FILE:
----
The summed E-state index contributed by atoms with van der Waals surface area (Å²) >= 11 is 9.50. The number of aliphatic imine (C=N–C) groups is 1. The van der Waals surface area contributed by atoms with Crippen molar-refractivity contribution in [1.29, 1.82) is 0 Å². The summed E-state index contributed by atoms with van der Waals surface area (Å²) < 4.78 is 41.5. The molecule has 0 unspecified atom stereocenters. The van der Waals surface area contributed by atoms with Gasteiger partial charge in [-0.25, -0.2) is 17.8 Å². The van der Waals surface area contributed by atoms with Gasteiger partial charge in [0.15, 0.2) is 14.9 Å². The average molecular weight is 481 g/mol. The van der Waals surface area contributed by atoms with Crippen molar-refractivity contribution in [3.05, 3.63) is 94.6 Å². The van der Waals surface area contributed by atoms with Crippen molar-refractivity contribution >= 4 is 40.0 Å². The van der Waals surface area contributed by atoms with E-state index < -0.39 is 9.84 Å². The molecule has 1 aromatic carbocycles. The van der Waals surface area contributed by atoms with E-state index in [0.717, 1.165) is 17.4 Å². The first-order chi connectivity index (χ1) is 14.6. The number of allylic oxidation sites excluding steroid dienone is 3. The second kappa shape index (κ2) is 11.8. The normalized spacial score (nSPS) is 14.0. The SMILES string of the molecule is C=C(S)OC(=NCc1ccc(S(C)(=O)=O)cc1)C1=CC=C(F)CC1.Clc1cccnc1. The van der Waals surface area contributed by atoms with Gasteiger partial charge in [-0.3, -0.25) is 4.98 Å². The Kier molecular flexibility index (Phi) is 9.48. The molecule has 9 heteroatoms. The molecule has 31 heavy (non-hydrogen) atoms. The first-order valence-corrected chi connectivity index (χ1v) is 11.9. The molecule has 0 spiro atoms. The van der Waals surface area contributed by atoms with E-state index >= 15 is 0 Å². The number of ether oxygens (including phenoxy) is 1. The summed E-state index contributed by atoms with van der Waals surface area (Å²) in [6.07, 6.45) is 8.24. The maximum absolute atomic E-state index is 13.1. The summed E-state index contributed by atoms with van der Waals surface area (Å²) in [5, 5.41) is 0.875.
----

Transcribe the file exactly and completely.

The summed E-state index contributed by atoms with van der Waals surface area (Å²) >= 11 is 9.50. The number of aliphatic imine (C=N–C) groups is 1. The van der Waals surface area contributed by atoms with Crippen molar-refractivity contribution in [1.29, 1.82) is 0 Å². The summed E-state index contributed by atoms with van der Waals surface area (Å²) < 4.78 is 41.5. The molecule has 0 unspecified atom stereocenters. The van der Waals surface area contributed by atoms with Gasteiger partial charge in [-0.25, -0.2) is 17.8 Å². The van der Waals surface area contributed by atoms with Gasteiger partial charge in [0.15, 0.2) is 14.9 Å². The average molecular weight is 481 g/mol. The van der Waals surface area contributed by atoms with Crippen molar-refractivity contribution in [3.05, 3.63) is 94.6 Å². The van der Waals surface area contributed by atoms with Crippen molar-refractivity contribution >= 4 is 40.0 Å². The van der Waals surface area contributed by atoms with E-state index < -0.39 is 9.84 Å². The molecule has 1 aromatic carbocycles. The van der Waals surface area contributed by atoms with E-state index in [0.717, 1.165) is 17.4 Å². The first-order chi connectivity index (χ1) is 14.6. The number of allylic oxidation sites excluding steroid dienone is 3. The second kappa shape index (κ2) is 11.8. The normalized spacial score (nSPS) is 14.0. The SMILES string of the molecule is C=C(S)OC(=NCc1ccc(S(C)(=O)=O)cc1)C1=CC=C(F)CC1.Clc1cccnc1. The van der Waals surface area contributed by atoms with Gasteiger partial charge in [-0.3, -0.25) is 4.98 Å². The Kier molecular flexibility index (Phi) is 9.48. The molecule has 9 heteroatoms. The molecule has 31 heavy (non-hydrogen) atoms. The first-order valence-corrected chi connectivity index (χ1v) is 11.9. The molecule has 0 spiro atoms. The van der Waals surface area contributed by atoms with E-state index >= 15 is 0 Å². The number of ether oxygens (including phenoxy) is 1. The summed E-state index contributed by atoms with van der Waals surface area (Å²) in [6.07, 6.45) is 8.24. The maximum absolute atomic E-state index is 13.1. The summed E-state index contributed by atoms with van der Waals surface area (Å²) in [5, 5.41) is 0.875.